The New York Times recently reviewed How Civil Wars Start by political scientist Barbara F. Walter of the University of California at San Diego. In an interview with NPR member station KPBS in San Diego a year ago, Walter said the Jan. 6 attack on the Capitol was surprising but should not have been because we had been watching "American democracy decline since 2016."

A scholar of international law, Walter adds: "The U.S. used to be considered a full democracy like Norway, Switzerland or Iceland," she said, "and it's now considered a partial democracy like Ecuador, Somalia or Haiti."

Drawing different lines today

The geographical divides in our time are different from those of the 1860s. We can still trace the original Mason-Dixon line that separated the regions of "free soil" from "slave states," and there are real differences on either side of that ancient demarcation even today.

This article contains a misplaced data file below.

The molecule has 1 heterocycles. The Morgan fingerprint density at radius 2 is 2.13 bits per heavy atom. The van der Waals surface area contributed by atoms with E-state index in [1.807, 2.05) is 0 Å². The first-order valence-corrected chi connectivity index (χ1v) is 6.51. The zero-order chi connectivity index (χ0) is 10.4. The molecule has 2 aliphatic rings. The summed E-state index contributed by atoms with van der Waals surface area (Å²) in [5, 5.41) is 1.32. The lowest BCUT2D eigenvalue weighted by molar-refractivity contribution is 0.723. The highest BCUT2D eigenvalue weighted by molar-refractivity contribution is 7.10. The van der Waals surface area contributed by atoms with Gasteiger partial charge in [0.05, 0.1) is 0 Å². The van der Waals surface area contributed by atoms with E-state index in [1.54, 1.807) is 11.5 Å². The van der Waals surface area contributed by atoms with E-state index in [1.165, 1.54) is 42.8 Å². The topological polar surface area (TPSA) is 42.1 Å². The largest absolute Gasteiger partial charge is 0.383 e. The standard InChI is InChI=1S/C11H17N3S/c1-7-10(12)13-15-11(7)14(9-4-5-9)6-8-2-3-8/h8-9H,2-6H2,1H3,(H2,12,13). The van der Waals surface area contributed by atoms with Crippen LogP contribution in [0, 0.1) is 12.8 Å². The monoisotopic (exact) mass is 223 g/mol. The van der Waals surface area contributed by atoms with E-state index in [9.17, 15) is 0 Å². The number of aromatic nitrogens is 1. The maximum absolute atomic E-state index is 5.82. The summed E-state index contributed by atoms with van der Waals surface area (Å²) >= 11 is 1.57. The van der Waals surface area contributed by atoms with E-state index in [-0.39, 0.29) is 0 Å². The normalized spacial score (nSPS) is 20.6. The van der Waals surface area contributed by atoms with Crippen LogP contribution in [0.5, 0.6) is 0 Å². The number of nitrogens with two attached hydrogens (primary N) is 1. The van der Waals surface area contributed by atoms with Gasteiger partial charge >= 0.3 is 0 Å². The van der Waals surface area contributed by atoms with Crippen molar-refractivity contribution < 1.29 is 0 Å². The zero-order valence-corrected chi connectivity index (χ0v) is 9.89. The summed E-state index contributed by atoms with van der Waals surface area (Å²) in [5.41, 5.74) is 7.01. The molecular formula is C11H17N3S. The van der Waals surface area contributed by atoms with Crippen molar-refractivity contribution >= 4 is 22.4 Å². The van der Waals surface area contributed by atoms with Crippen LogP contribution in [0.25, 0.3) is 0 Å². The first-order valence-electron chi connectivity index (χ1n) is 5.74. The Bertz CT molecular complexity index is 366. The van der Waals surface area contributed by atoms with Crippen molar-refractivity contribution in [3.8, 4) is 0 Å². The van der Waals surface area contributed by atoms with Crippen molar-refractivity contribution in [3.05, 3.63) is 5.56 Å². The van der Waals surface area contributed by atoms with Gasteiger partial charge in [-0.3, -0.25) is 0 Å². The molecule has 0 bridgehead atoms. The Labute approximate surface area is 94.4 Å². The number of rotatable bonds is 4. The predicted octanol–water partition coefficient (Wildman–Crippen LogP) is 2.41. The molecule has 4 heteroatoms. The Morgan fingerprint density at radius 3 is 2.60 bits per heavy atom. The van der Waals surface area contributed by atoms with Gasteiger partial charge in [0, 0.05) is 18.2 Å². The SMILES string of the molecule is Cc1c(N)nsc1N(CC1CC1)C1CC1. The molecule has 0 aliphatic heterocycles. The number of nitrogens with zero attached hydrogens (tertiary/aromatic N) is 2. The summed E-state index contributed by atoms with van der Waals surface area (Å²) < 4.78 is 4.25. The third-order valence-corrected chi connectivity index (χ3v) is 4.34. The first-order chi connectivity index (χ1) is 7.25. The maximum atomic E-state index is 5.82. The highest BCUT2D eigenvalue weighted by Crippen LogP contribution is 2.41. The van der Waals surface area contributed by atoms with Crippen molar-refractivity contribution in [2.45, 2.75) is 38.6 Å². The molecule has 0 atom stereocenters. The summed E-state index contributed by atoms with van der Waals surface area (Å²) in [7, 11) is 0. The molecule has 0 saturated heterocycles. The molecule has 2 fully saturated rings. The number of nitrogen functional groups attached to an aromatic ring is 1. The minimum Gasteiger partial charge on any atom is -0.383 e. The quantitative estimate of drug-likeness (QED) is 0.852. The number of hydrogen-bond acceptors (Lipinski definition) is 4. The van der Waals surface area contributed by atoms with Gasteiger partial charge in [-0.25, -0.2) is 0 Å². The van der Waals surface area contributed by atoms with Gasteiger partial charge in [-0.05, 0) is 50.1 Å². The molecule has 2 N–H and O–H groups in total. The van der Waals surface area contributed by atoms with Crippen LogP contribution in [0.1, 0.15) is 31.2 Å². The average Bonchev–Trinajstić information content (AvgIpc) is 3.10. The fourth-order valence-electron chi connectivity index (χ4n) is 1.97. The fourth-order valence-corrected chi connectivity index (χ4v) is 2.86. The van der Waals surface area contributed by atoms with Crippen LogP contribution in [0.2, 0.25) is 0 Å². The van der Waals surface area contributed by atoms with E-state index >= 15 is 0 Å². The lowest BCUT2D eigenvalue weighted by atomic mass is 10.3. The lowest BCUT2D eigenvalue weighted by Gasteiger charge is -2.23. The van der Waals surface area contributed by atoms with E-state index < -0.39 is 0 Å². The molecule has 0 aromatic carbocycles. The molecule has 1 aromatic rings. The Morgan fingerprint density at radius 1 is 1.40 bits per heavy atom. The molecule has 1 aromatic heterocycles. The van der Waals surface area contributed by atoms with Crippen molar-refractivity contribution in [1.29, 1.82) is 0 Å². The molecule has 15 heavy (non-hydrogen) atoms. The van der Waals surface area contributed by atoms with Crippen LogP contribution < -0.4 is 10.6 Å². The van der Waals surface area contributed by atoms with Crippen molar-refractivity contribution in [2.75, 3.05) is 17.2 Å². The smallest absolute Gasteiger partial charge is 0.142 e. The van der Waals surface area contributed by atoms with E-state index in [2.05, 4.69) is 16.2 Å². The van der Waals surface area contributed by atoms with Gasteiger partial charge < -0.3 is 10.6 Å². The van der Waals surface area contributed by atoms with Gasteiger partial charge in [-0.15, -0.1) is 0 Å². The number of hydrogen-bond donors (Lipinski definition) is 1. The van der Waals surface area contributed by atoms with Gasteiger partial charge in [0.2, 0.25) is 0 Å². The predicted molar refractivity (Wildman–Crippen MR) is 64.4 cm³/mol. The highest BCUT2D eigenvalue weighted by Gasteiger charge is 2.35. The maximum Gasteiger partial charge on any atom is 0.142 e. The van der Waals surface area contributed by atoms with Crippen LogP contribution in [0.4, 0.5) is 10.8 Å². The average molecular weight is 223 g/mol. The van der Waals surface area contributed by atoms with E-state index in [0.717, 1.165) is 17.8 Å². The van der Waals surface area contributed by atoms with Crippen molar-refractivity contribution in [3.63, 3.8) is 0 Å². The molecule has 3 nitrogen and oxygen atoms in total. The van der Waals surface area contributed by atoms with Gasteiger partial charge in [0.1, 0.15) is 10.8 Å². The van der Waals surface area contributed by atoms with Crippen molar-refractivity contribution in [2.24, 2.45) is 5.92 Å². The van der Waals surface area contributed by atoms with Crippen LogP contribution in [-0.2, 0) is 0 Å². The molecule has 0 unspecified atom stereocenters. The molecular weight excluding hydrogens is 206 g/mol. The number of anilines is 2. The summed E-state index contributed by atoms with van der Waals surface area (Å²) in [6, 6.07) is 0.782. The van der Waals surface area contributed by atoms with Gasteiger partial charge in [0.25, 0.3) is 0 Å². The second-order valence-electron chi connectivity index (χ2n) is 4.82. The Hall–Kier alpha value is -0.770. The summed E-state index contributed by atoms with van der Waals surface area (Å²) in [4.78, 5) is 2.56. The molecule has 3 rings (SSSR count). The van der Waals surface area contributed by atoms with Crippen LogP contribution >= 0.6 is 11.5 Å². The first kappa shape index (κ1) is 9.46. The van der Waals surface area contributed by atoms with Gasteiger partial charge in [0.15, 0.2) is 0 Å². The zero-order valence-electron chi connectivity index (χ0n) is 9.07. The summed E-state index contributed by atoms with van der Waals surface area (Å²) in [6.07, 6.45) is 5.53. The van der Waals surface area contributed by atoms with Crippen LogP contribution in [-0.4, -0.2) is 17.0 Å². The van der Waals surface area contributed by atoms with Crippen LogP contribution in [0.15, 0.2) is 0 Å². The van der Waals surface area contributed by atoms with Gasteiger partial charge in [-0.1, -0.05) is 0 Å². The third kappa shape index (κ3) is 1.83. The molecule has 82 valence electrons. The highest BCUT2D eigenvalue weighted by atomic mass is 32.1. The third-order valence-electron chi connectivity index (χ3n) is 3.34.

But the most meaningful geographic separation in our society is no longer as tidy as North and South, or East and West. It is the familiar divide between urban and rural, or to update that a bit: metro versus non-metro.

Thus a "blue state" such as Maine has populous coastal counties that voted for Biden and sparsely populated interior counties that went heavily for Trump, enough to tip the majority to him in one of the state's two congressional districts. Conversely, in ruby red state Nebraska, one congressional district anchored in the city of Omaha went for Biden.

This dynamic also shows up in the biggest population states, the top prizes in the Electoral College. In California, where the coastal cities are famously liberal, the Central Valley counties are still far more conservative.